Animals live everywhere. They roam the land. They burrow in the ground. They swim in the sea. They fly through the air. They creep, they leap, they soar, and they dive. A very few—including corals and barnacles—stay in one place. Animals are eukaryotic, multicellular organisms that form the biological kingdom Animalia. With few exceptions, animals are motile, heterotrophic; they reproduce sexually, and their embryonic development includes a blastula stage.

Animals come in all sizes. The biggest animals are whales, which can be 100 feet (30 meters) long. The smallest animals can only be seen through a microscope.

Zoologists (scientists who study animals) have found more than 2 million species (kinds) of animals. They think they have discovered only a small portion of all animals on Earth.

Several things make animals different from other living things. Unlike plants, animals cannot make their own food. Animals eat other living things—plants and other animals—to get energy. Animal bodies are made up of more than one cell, unlike bacteria and other life forms with only one cell. Cells are the building blocks of living things. Animals also have senses, such as eyes or ears, that tell them what is going on around them.


Zoologists divide animals into about 30 groups. First, they divide them by whether they have a backbone. Animals that have a backbone are called vertebrates. Animals that do not have a backbone are called invertebrates.

The biggest and best-known animals are vertebrates. Mammals, birds, reptiles, amphibians, and fish are vertebrates. You are a vertebrate. Your backbone is also called your spine. There are about 40,000 species of vertebrates.

There are far more species of invertebrates. Even though you can probably think of many vertebrates, the many kinds of invertebrates greatly outnumber vertebrates. Almost all invertebrates are small animals. Insects, spiders, mollusks, and worms are all invertebrates. The biggest invertebrate is the giant squid. It can be up to 60 feet (18 meters) long.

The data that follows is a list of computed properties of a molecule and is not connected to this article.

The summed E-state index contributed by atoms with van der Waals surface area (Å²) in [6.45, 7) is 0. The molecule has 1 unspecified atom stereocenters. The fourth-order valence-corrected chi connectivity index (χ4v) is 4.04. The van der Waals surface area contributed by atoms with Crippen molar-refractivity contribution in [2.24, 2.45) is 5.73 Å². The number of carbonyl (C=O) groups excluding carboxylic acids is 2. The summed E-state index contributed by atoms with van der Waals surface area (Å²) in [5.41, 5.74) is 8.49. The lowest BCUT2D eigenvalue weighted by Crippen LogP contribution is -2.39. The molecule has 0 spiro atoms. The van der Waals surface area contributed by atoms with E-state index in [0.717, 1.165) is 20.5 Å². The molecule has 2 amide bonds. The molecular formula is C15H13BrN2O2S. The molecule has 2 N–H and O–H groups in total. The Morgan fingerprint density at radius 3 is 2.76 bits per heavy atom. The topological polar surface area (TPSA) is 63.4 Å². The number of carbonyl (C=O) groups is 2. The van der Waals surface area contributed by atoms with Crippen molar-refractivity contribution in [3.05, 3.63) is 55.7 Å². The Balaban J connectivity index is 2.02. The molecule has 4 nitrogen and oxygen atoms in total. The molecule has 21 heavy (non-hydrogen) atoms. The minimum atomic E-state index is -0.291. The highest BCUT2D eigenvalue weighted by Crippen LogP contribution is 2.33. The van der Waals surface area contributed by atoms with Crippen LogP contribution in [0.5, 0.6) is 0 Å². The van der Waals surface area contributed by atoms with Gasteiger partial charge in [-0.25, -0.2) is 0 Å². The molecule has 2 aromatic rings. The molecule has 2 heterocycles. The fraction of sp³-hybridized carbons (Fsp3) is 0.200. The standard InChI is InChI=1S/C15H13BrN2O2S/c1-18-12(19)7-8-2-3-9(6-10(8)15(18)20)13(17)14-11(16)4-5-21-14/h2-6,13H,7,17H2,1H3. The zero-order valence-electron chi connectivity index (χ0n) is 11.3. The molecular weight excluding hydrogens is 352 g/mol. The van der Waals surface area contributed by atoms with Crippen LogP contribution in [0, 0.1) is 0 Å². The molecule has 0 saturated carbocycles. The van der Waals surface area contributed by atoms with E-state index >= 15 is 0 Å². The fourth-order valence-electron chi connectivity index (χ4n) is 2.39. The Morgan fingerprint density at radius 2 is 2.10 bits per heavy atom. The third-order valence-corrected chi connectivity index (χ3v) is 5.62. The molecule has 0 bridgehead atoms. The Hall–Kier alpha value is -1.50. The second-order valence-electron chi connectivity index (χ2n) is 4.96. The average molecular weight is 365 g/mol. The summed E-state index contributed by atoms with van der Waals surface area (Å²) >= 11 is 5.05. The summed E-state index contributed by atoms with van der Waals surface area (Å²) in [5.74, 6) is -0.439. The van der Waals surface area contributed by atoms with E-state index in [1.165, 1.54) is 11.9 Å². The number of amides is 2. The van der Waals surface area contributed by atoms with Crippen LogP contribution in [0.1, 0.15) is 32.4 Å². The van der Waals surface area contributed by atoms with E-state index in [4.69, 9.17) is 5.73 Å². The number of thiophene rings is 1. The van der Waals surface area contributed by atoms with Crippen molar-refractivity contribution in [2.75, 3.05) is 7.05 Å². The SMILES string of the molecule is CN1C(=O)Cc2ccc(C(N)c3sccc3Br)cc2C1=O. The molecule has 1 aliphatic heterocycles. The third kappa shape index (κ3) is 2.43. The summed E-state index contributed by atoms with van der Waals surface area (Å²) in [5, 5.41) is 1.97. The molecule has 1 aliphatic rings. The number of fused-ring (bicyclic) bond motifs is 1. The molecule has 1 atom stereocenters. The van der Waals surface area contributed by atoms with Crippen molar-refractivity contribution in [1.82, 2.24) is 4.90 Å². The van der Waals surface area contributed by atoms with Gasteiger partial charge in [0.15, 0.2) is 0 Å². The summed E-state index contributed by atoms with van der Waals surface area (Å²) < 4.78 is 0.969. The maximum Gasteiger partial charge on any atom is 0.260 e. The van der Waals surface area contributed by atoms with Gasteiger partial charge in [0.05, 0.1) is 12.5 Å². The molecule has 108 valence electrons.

Zoologists divide vertebrates into two types, cold-blooded and warm-blooded animals. The body of a cold-blooded animal is the same temperature as the air or water around it. A cold-blooded animal has to stay in the sun to get warm. It must find shade to cool off. Reptiles, amphibians, and fish are cold-blooded.

The body of a warm-blooded animal stays about the same temperature all the time. Warm-blooded animals use food energy to stay warm. Some warm-blooded animals can sweat to cool off. Birds and mammals are warm-blooded.

You are warm-blooded. The normal temperature of your body stays at about 98.6° Fahrenheit (37.0° Celsius). When it is hot outside, you feel hot. You might sweat or look for an air-conditioned place. But your body temperature does not change. When it is cold outside, you feel cold. You might put on a coat or go indoors. But your body temperature does not change much.


All animals eat plants, other animals, or the remains of dead animals. Animals that only eat plants are called herbivores. They eat seeds, nuts, grasses, stems, or flowers. Some mammals, such as cows, are plant eaters. Some insects, such as termites, only eat plants. Bees, moths, and butterflies suck nectar from flowers.

Animals that only eat meat are called carnivores. The meat can be from other living animals or animals that have died. Many meat eaters hunt the animals that they eat. Sharks go after smaller fish. Lions and wolves hunt deer and other mammals. Owls swoop down on rabbits, squirrels, rats, and mice. Some frogs and lizards zap insects with their sticky tongues. Hyenas and vultures mainly eat animals that are already dead.

Animals that commonly eat both animals and plants are called omnivores. Bears and opossums are omnivores. Humans are omnivores. They eat fruit, vegetables, fish, chicken, and steak.


All animals must breathe oxygen to stay alive. They must breathe out a waste gas called carbon dioxide.

Some animals breathe through lungs. Lungs take oxygen out of air. Cattle, dogs, cats, whales, people, and other mammals breathe through lungs. Birds and reptiles also breathe air through lungs.

Lungs cannot take air from water. Seals, whales, dolphins, and other mammals that live in water breathe through lungs. They can stay underwater a long time because they can hold their breath for a long time.

Sharks and other fish breathe through gills. Gills take oxygen out of water. Snails, slugs, clams, squids, octopuses, and other mollusks breathe through gills. Crabs, crayfishes, lobsters, and shrimp have gills. Gills cannot take oxygen out of air.

Some animals breathe through their skin. Insects have small holes in their bodies called spiracles. Air comes in through the holes. Oxygen from the air goes through tubes to all parts of an insect’s body.

Amphibians, animals that live on land and in water, can also breathe through their skin. Amphibians also may have lungs or gills or both.

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